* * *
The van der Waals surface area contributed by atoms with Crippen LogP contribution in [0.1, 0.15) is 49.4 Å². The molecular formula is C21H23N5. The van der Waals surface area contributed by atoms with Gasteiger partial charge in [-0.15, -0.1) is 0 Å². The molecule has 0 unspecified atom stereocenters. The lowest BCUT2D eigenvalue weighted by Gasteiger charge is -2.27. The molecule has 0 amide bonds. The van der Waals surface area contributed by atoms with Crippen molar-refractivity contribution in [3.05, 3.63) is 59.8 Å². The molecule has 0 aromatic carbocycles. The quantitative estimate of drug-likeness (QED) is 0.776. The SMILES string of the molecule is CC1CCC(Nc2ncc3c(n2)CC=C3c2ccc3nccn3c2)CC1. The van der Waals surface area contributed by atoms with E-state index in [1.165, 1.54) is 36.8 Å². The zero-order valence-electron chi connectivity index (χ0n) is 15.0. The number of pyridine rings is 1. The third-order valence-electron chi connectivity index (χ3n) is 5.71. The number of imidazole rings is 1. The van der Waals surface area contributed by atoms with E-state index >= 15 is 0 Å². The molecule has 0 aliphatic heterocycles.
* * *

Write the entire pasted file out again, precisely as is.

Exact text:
The van der Waals surface area contributed by atoms with Crippen LogP contribution in [0.1, 0.15) is 49.4 Å². The molecular formula is C21H23N5. The van der Waals surface area contributed by atoms with Gasteiger partial charge in [-0.15, -0.1) is 0 Å². The molecule has 0 unspecified atom stereocenters. The lowest BCUT2D eigenvalue weighted by Gasteiger charge is -2.27. The molecule has 0 amide bonds. The van der Waals surface area contributed by atoms with Crippen molar-refractivity contribution in [3.05, 3.63) is 59.8 Å². The molecule has 0 aromatic carbocycles. The quantitative estimate of drug-likeness (QED) is 0.776. The SMILES string of the molecule is CC1CCC(Nc2ncc3c(n2)CC=C3c2ccc3nccn3c2)CC1. The van der Waals surface area contributed by atoms with E-state index in [1.165, 1.54) is 36.8 Å². The zero-order valence-electron chi connectivity index (χ0n) is 15.0. The number of pyridine rings is 1. The third-order valence-electron chi connectivity index (χ3n) is 5.71. The number of imidazole rings is 1. The van der Waals surface area contributed by atoms with E-state index >= 15 is 0 Å². The molecule has 0 aliphatic heterocycles.